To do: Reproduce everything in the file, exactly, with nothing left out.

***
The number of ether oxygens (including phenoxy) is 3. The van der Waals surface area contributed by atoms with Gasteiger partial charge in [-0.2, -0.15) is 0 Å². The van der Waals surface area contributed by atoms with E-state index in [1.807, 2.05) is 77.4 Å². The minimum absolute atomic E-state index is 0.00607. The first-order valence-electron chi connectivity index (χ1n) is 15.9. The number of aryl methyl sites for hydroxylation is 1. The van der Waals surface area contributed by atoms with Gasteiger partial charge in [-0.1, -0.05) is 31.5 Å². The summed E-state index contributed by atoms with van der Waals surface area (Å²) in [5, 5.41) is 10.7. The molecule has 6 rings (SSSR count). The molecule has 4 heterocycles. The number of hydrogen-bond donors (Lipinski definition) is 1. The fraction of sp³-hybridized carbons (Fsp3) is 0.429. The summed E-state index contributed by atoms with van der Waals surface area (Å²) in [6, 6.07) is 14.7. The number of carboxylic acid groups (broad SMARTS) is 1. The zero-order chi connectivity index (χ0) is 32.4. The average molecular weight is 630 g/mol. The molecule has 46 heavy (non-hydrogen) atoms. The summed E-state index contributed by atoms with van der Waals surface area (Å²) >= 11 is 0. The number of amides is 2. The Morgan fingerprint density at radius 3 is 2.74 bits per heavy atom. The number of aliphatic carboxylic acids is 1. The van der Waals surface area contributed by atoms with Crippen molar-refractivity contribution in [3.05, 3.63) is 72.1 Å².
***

The number of ether oxygens (including phenoxy) is 3. The van der Waals surface area contributed by atoms with Gasteiger partial charge in [-0.2, -0.15) is 0 Å². The van der Waals surface area contributed by atoms with E-state index in [1.807, 2.05) is 77.4 Å². The minimum absolute atomic E-state index is 0.00607. The first-order valence-electron chi connectivity index (χ1n) is 15.9. The number of aryl methyl sites for hydroxylation is 1. The van der Waals surface area contributed by atoms with Gasteiger partial charge in [-0.1, -0.05) is 31.5 Å². The summed E-state index contributed by atoms with van der Waals surface area (Å²) in [5, 5.41) is 10.7. The molecule has 6 rings (SSSR count). The molecule has 4 heterocycles. The number of hydrogen-bond donors (Lipinski definition) is 1. The fraction of sp³-hybridized carbons (Fsp3) is 0.429. The summed E-state index contributed by atoms with van der Waals surface area (Å²) in [6, 6.07) is 14.7. The number of carboxylic acid groups (broad SMARTS) is 1. The zero-order chi connectivity index (χ0) is 32.4. The average molecular weight is 630 g/mol. The molecule has 46 heavy (non-hydrogen) atoms. The summed E-state index contributed by atoms with van der Waals surface area (Å²) >= 11 is 0. The number of amides is 2. The Morgan fingerprint density at radius 3 is 2.74 bits per heavy atom. The number of aliphatic carboxylic acids is 1. The van der Waals surface area contributed by atoms with Crippen molar-refractivity contribution in [3.05, 3.63) is 72.1 Å².